Well it turned out that the two leaders said I had made a mistake. I did not understand how they worked together. They still wanted me to divide the land fairly between the two villages. That was a turning point in the project, the land was divided and I like to think that the villages realized that it was just not between them. I realized that nobody had been really clear with each village and their leaders. Others had tried to play one off against the other and I was clearly not interested in going down that path.

How to remove juju and maintain the peace

I forgot the exact particulars. I think the senior agricultural manager at Mbiabong Mbat-Ekoi Atan Ubom Rice Demonstration Project 'happened' to be in Ikot Ekpene and our paths crossed. The manager was a Nigerian (Igbo), received his higher education in England and had the equivalent of a Masters degree.

He let me know that work in a section of the project had come to a halt. There was nothing anybody could do, except Mr. Collman. Would I please make haste and go to the project and remove some things from a certain area so that the workers could continue to construct a key piece of the project? I appreciated the urgency of his request but was a little baffled by the issue.

With some round about questioning, I found out more. The manager was watching my reaction carefully as he answered my questions. The things were merely palm fronds. Well actually they were the new frond and were sort of hanging from string that crossed the area in question. How they got there nobody knew for sure. Yes, they were the yellow ones that came from the raffia palm wine tree.

Now it was clear what was going on.I basically confronted the manager and asked him why someone from a village did not remove it. The people around there believe if they touch it, their body will swell up and die. Obviously the manager was not going take any chances either. While I wished he was more direct, he did the right thing, there was a community relations issue and that was my problem.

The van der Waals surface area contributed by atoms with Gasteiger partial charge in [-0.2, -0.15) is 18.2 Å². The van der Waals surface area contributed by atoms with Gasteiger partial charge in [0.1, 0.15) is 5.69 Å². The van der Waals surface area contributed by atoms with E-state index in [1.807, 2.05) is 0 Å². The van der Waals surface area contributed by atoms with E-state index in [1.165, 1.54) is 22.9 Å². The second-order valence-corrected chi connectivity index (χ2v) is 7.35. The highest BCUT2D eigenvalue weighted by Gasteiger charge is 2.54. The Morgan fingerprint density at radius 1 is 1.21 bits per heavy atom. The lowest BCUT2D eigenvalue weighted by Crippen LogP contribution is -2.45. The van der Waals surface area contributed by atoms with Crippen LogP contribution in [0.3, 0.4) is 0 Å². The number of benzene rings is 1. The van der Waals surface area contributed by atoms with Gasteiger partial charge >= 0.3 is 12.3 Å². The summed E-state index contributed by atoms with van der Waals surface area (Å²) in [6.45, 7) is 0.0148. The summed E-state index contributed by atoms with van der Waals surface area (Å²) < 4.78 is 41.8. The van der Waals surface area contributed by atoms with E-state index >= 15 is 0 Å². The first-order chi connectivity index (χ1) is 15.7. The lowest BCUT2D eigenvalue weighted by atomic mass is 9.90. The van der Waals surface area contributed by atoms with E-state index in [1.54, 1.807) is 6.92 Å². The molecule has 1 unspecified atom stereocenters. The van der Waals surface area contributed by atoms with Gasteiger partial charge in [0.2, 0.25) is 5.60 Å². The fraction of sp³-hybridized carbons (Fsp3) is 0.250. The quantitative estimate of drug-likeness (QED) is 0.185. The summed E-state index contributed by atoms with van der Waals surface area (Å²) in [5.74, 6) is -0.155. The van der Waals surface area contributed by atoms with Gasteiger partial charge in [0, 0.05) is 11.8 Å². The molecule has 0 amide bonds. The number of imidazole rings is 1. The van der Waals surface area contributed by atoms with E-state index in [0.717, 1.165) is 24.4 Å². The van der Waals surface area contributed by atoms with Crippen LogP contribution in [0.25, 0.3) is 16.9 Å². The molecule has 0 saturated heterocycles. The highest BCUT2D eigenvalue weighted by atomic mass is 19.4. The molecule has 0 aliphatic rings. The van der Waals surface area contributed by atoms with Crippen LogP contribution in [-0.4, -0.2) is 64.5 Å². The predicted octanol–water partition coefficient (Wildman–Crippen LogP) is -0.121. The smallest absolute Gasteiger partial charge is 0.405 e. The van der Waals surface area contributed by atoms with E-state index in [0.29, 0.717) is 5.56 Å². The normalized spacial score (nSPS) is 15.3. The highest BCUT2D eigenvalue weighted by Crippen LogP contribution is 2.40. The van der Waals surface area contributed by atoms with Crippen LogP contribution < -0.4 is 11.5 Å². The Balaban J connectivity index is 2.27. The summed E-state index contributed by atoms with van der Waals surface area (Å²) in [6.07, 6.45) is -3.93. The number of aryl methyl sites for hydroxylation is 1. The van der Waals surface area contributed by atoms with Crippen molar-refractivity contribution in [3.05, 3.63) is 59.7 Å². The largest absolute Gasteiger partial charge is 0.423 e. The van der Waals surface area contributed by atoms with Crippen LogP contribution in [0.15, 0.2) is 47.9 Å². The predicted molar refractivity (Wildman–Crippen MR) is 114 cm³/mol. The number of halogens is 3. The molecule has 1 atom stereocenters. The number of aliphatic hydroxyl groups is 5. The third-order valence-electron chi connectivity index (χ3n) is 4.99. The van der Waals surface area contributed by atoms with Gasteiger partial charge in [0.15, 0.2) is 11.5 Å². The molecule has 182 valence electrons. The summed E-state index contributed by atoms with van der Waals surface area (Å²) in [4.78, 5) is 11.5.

My mental mantra in Ikot Ekpene was help other people work, but not to do their work. Call me lazy, but essentially if life was to continue after I left for any length of time, then the village had to figure it out. I knew the economic impact on 30 or so men from each village who were paid to work on the project was significant. The manager did not say it but obviously the Okuku was unhappy. I had a plan that I refined as I drove to the project the next morning. My plan:

  1. Send the manager back to the project and announce I would visit the next morning question MOA about progress and to see the thing.
  2. Have Fabian prepare my clothes for the "Colonial" look.
  3. Visit the site with as much fan fare as possible. During the inspection of the established rice plots, ask lots of questions that may seem stupid.
  4. Once a good number of people from both villages had arrived to watch my performance, proceed to the area in question.
  5. Carefully inspect the area, making sure I understood the significance of this particular piece of land (it was really small, 50 by 100 feet at most). Keep asking the manager stupid questions.